Pakistan is suffering from a major challenge stemming from the twin problems of increasing poverty and environmental degradation. There is ample evidence to suggest that Pakistan is failing in its battle to protect its environment. Pakistan is facing a crisis because of a rapidly eroding stock of natural resources. Pakistani forests are dwindling, now constituting less than 5% of the nation's area (Pakistan country report, 1994). With one of the highest rates of deforestation in the world, Pakistan's forests are in urgent need of protection and conservation (Forests, n.d.). All available evidence indicates that the overall situation of Pakistan's environmental challenges is very serious. The problems of environmental degradation are getting worse, not better. The most serious issue in natural resources management is Pakistan's rampant population growth. Pakistan's current population is about 140.5 million, almost 2.3% of the world population, making it the seventh most populated country in the world (Government of Pakistan, 2001). The stark reality is that unless the rate of its population growth is brought under control, Pakistan will not be able to provide for the basic needs of its teeming millions. Moreover, the scarcity of food and water might cause a crisis of public security making the country difficult to govern. Pakistan faces a formidable challenge in tackling the twin problems of poverty and degraded environment. There is some recognition in the United Nations and other international agencies that much more needs to be done for countries like Pakistan. There is no doubt that poverty has increased in the country. According to a report in The News published from Islamabad (Malik, 2000, p. 1), 40 million people live in poverty in Pakistan, out of which 27 million live in extreme poverty.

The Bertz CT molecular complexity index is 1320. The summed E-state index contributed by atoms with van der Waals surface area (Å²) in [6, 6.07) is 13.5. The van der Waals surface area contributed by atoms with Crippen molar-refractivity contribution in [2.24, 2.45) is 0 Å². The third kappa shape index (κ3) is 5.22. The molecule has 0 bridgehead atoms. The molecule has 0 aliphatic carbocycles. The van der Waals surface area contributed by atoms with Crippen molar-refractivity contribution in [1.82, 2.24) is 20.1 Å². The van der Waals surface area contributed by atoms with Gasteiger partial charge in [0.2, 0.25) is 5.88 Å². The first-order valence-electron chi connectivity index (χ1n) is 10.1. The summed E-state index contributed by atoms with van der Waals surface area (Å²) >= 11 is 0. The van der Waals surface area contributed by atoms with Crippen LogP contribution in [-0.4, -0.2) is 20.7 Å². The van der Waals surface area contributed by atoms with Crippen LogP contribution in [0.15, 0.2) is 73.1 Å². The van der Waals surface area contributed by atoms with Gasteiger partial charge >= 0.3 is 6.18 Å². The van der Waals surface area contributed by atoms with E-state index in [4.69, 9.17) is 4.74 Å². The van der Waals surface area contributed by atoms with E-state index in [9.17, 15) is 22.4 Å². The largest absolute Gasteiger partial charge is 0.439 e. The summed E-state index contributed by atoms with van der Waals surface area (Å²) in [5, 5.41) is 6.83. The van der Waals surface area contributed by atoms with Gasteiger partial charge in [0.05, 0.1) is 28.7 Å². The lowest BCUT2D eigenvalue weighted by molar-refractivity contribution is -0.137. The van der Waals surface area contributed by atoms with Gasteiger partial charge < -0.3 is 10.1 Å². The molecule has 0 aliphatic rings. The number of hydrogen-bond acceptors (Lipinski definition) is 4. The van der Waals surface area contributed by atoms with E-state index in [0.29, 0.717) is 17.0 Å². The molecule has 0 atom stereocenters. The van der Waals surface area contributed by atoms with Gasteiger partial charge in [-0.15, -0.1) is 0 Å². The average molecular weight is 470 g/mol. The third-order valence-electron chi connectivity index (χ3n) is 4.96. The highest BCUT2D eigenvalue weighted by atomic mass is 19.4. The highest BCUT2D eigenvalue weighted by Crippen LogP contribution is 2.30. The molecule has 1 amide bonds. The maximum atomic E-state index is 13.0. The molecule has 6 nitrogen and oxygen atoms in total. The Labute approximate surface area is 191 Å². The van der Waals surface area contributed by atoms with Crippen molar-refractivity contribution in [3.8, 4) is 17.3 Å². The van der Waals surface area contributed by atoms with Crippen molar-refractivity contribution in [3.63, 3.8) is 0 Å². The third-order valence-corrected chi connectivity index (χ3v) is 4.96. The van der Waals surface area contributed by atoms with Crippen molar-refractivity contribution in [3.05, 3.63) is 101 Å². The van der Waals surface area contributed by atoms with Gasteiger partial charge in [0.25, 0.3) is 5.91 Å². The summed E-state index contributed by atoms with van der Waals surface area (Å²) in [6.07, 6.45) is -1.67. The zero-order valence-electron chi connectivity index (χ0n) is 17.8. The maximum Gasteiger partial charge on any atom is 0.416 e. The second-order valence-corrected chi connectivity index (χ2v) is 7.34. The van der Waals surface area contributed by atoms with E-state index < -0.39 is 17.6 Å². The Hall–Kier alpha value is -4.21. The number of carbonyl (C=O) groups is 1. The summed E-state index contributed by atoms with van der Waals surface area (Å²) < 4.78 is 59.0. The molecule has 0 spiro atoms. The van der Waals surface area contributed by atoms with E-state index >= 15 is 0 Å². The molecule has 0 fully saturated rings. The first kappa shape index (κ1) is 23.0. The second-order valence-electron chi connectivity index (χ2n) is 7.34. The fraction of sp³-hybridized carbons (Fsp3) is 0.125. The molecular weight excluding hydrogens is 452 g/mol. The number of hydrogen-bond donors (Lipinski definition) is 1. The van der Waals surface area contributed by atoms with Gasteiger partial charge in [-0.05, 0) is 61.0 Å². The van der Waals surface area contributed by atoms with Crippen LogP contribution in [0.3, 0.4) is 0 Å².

The forests of the country are being increasingly threatened because of various factors. Similarly, the management of biodiversity, protected areas, and wildlife in Pakistan suffers from a number of problems such as:
a. Severe shortage of trained professionals to administer the declared protected areas, most of which exist on paper only.
b. Most government regulations are punitive in nature, and have failed to relate locals to the management of natural resources. Local communities have no ownership, and therefore have little incentive to ensure the sustainable use of natural resources or carry out regulations. The locals do not trust the government agencies, which has stalled past conservation efforts.
c. A lack of general awareness of the technical aspects of managing biodiversity, protected areas, and wildlife holds back capacity building.
In the face of daunting problems there have been only a few notable environmental initiatives. The efforts of a few organizations like Agha Khan Rural Support Program (AKRSP), the World Conservation Union (IUCN), World Wide Fund for Nature (WWF), and the Government of Pakistan (GOP) have achieved some success in the field. The GOP has taken several steps to arrest further environmental degradation through a National Conservation Strategy (NCS) adopted in 1992, followed by an Action Plan for 1993-1998. Later, provincial strategies were also prepared. The IUCN played a leading role in the formulation of not only the NCS but also the Sarhad Provincial Conservation Strategy (SPCS). In addition, the Northern Areas Conservation Strategy is also being prepared with its assistance. A central feature of IUCN operational style is the considerable emphasis on undertaking the participatory and consultative approach to decision-making. Though tedious, these approaches have been incorporated in all IUCN programming. The participatory mechanisms are also institutionalized by the AKRSP in the Northern Areas. This effort has also attracted worldwide attention for its high success rates. There are other success stories also. The point is, that in an overall dismal scenario there is still hope. …